The Light In Their Eyes!
The Light In Their Eyes!2 mins 8.7K 2 mins 8.7K
My day started as perhaps every other teenager's day would have, the aroma of hot coffee coming from the direction of the kitchen, mingled with the irritated sounds of my mother coaxing me to wake up.
Grumbling about the bad sleep I'd had because of the chill in the air last night, I finally pushed away all my blankets and groggily started walking towards the kitchen. I took the cup of coffee and, as I was reading the paper, started advising my mother how she could brew the coffee better by adding a little bit of sugar to it.
Today's day was special .Our church was organizing a visit to an orphanage which took care of destitute women. Being a staunch feminist, I was eager to meet my fellow female counterparts belonging to a stratum of the society very different from my own.
I really don't what I was expecting but it certainly wasn't what I saw! Maybe it was the sheltered, protected life I had led,but I was speechless at the sight of 20-25 women, most of them mentally challenged, staring at me and the other church members with hope and light in their eyes.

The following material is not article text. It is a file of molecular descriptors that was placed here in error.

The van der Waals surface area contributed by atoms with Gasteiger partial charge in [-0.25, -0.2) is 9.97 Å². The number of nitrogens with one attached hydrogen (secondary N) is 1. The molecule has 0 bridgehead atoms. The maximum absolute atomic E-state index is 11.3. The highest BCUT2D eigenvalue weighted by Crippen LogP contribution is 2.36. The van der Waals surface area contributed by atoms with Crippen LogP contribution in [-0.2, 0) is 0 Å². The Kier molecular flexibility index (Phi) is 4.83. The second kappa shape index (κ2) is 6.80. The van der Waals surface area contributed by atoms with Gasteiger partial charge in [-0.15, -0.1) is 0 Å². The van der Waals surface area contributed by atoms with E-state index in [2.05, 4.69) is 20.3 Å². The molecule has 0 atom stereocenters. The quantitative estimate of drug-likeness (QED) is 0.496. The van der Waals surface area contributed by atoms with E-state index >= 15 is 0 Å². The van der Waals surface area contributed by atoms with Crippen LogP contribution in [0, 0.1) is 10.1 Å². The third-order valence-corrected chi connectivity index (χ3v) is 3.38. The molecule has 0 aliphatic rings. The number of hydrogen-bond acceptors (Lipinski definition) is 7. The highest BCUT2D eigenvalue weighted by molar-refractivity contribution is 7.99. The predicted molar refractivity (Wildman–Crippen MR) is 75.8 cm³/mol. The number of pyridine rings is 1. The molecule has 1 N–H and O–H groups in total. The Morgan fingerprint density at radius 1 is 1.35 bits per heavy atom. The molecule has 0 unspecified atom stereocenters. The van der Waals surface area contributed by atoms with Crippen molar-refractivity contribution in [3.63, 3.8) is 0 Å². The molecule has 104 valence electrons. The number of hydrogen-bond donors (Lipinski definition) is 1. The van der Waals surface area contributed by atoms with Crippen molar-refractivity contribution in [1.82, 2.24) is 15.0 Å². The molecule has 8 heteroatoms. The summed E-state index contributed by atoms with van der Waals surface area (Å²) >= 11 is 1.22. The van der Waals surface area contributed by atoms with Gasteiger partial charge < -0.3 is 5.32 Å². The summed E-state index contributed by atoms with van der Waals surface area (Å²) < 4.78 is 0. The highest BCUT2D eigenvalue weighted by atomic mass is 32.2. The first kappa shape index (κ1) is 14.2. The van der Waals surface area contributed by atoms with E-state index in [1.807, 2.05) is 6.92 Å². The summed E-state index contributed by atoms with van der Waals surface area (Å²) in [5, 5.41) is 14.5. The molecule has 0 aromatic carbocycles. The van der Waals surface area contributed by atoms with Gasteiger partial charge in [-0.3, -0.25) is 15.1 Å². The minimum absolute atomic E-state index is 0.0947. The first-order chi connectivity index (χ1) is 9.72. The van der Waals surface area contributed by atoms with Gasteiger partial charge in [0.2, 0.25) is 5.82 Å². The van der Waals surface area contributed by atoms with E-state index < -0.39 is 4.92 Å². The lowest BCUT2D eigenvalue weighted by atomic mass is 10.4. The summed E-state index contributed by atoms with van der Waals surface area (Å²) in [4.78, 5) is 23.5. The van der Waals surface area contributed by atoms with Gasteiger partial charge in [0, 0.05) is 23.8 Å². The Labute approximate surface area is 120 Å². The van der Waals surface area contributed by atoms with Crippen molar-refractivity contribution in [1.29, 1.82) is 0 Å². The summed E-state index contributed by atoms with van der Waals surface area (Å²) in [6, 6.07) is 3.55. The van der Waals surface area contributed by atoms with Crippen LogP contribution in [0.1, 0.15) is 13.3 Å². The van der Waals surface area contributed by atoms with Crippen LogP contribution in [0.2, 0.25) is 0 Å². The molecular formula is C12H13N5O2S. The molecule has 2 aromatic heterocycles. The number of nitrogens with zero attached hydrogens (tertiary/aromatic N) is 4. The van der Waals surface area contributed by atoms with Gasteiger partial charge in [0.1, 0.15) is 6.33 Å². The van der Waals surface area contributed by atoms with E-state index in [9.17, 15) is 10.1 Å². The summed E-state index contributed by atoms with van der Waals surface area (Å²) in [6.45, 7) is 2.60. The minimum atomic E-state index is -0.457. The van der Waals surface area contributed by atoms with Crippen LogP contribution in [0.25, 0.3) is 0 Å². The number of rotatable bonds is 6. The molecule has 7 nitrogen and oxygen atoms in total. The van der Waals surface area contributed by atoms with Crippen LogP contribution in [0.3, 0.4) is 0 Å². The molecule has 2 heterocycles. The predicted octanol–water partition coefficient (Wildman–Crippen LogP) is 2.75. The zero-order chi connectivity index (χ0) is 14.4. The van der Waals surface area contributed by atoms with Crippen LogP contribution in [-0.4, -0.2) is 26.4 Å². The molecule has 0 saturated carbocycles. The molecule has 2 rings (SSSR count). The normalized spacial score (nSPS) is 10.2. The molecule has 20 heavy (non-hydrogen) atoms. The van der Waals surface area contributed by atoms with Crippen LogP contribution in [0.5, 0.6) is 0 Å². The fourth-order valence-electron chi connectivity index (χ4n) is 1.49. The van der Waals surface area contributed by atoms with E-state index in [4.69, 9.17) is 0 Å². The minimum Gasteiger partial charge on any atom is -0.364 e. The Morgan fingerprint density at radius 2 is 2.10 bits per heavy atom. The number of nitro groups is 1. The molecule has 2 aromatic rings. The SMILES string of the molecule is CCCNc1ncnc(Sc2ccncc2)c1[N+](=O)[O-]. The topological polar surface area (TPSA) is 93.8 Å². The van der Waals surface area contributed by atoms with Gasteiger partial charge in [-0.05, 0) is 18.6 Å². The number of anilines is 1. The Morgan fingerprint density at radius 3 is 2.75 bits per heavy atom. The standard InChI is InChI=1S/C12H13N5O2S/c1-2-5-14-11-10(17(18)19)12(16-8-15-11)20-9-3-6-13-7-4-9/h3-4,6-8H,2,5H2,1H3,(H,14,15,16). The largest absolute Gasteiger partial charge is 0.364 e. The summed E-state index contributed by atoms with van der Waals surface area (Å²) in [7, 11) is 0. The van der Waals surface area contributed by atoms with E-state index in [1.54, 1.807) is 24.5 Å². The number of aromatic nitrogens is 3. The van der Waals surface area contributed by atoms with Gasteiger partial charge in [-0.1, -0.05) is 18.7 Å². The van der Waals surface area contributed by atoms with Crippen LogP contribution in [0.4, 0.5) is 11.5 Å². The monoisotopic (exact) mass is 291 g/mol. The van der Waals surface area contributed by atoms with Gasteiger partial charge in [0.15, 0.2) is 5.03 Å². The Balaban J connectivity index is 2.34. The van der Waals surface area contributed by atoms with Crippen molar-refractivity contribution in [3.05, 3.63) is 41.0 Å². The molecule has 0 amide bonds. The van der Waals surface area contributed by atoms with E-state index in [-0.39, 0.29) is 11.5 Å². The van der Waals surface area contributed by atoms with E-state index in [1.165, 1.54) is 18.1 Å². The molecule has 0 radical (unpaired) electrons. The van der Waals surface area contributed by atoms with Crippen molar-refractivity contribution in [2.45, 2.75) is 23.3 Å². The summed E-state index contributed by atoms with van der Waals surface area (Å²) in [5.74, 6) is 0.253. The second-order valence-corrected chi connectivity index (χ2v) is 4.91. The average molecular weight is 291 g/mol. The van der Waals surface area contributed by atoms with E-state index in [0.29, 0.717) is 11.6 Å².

Our priest said that some of us could visit the upper floors. Hesitating for a moment, I followed my mother .Most of them there were sitting on the floor wearing gowns covering their legs. Initially I thought that they were sitting there due to lack of space. Only later on did I realize that their legs had been amputated accidently or on purpose and that a majority of them had been picked up from gutters and railway platforms. One of them was a middle-aged woman who weighed no more than 30 kilograms and had to be tied to a chair with a belt as she could not even sit straight due to weak spine and poor motor reflexes. We had planned to have lunch with these less privileged members of our society, but how could I explain it to the others that the lump in my throat just wouldn't allow it!
When the time came to bid adieu to these handicapped but none the less amazing women, I was happy and sad at the same time. Sad because I had been pulled out of my comfort zone and had to confront the harsh realities of life. Happy because their sufferings made me count my blessings.
In the evening when I was drinking my coffee, my mother enquired whether the coffee was sweet enough. I replied in the affirmative but idly wondered when the sourness in the lives of my sisters would disappear!